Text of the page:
The US has been updating Israel on the progress of indirect negotiations with Iran over a possible return to the Joint Comprehensive Plan of Action and will continue a policy of transparency moving forward, a senior State Department official said Wednesday.
The official, who spoke on background during a briefing with reporters, said that the US recognizes Israeli reservations regarding the US desire to reenter the JCPOA, which traded sanctions relief in exchange for curbs on Iran’s nuclear program. The multilateral agreement was signed in 2015 by then US president Barack Obama and vacated three years later by his successor Donald Trump, who subsequently levied a host of sanctions on Tehran.
The State Department official said that the US has shared with Iran details of the sanctions it is prepared to lift under a return to a nuclear accord. When pressed, the official revealed that the US had discussed the matter of sanctions relief for Iran with Israeli officials as well.
“We’ve been very transparent that we believe it’s the… sanctions that we need to lift to be consistent with… a return to the JCPOA and for Iran benefiting from what a return to the JCPOA would mean. And I think we’ve said that explicitly to the Israelis,” the official said during the phone briefing.
“We know there’s a disagreement with Israel’s perspective and we respect that. We’ll try to be as transparent as we can about how we see things and how we want to go and listen to their perspective as well,” the official added.
The sanctions being considered were described as a “third category” of “difficult cases” in which Trump reimposed sanctions that are not related to nuclear activity but were done “purely for the purpose of preventing” his successor, Joe Biden, from reentering the deal.
Iran has pressed for the United States to lift all sanctions imposed under Trump before Tehran rolls back the steps it took away from the 2015 deal in protest. The US has indicated that it is willing to meet Iran halfway on the matter.
The US official said that the United States and Iran have not yet gone into detail on the question of who goes first.
But the official said: “We’re open to different kinds of sequencing which meets our interest — which is to see both sides in full compliance.”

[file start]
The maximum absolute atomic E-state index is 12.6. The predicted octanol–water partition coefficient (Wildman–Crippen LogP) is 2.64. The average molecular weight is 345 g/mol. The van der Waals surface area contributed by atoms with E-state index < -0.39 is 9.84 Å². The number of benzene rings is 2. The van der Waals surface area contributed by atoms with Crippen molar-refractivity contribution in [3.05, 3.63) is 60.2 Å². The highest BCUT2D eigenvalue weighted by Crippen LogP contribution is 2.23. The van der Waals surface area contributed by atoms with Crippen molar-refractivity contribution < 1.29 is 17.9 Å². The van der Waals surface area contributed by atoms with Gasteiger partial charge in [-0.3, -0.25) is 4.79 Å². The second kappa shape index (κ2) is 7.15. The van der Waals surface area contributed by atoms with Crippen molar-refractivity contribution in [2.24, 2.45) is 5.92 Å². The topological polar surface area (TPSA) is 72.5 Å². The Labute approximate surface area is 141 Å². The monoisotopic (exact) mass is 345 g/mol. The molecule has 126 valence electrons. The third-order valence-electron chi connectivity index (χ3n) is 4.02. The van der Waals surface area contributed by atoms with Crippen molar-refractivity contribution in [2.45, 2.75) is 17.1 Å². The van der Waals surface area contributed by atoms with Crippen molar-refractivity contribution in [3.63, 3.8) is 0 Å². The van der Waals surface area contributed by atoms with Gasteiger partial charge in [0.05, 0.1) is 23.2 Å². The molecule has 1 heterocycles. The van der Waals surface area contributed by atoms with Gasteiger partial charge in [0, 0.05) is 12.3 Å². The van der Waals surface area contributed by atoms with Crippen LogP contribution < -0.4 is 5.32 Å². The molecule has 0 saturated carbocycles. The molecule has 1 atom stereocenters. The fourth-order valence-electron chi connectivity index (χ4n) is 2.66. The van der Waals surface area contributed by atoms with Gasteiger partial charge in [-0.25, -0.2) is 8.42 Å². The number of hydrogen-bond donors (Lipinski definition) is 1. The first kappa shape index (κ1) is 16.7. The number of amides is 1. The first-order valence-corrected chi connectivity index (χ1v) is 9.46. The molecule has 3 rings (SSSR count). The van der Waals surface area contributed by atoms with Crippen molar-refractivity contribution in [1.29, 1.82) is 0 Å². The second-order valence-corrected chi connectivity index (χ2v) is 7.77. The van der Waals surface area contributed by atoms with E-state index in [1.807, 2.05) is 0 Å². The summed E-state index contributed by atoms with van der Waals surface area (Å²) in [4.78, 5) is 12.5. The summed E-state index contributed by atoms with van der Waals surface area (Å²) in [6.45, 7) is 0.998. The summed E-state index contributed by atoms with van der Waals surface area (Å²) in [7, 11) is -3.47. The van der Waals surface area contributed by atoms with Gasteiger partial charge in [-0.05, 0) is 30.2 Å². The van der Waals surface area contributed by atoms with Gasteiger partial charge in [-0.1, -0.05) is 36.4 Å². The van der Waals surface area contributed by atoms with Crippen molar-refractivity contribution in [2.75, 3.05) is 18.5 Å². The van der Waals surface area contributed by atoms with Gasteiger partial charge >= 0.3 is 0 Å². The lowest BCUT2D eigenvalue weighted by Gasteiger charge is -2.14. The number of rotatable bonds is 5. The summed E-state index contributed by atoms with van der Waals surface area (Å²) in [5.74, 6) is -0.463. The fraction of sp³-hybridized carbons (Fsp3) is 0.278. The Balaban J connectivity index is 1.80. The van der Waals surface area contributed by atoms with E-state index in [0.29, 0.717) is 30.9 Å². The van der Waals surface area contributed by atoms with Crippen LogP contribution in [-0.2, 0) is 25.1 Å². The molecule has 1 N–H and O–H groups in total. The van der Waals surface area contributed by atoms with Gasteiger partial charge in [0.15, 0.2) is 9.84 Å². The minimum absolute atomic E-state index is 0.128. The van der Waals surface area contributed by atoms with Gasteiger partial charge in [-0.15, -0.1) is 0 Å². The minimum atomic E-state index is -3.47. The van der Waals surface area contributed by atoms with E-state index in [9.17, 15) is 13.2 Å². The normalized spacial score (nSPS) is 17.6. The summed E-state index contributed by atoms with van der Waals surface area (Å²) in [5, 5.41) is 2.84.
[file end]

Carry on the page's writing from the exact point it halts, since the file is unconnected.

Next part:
He declined to confirm a Wall Street Journal report that the Biden administration has expressed willingness to ease sanctions on the Iranian finance and oil sectors.
Iranian President Hassan Rouhani earlier voiced optimism, saying that negotiations have made “60-70 percent progress.”
With Iran declining to meet the United States, European diplomats have been shuttling between the two sides.
Diplomats from Britain, China, France, Germany, Iran and Russia have been meeting in a luxury Vienna hotel, while US envoys are participating indirectly in the talks from a nearby hotel.
“We have made some progress but there is still a way to go,” said a European diplomat.
“We encourage all sides to seize the diplomatic opportunity in front of us. We condemn escalatory measures by any actor which could jeopardize progress.”
The European powers had last week expressed “grave concern” over Iran’s move to boost uranium enrichment to 60 percent in response to what Tehran says was an attack by Israel against the key nuclear facility of Natanz.
The step will bring Iran closer to the 90% purity threshold for military use and shorten its potential “breakout time” to build an atomic bomb — a goal the Islamic Republic denies.
Israel has neither confirmed nor denied involvement at Natanz but public radio reports in the country, citing unnamed intelligence sources, said it was a sabotage operation by the Mossad spy agency.
The United States has had no diplomatic relations with Iran since its embassy was seized by radicals in the wake of the 1979 Islamic Revolution that ousted the pro-West shah.
AFP contributed to this report.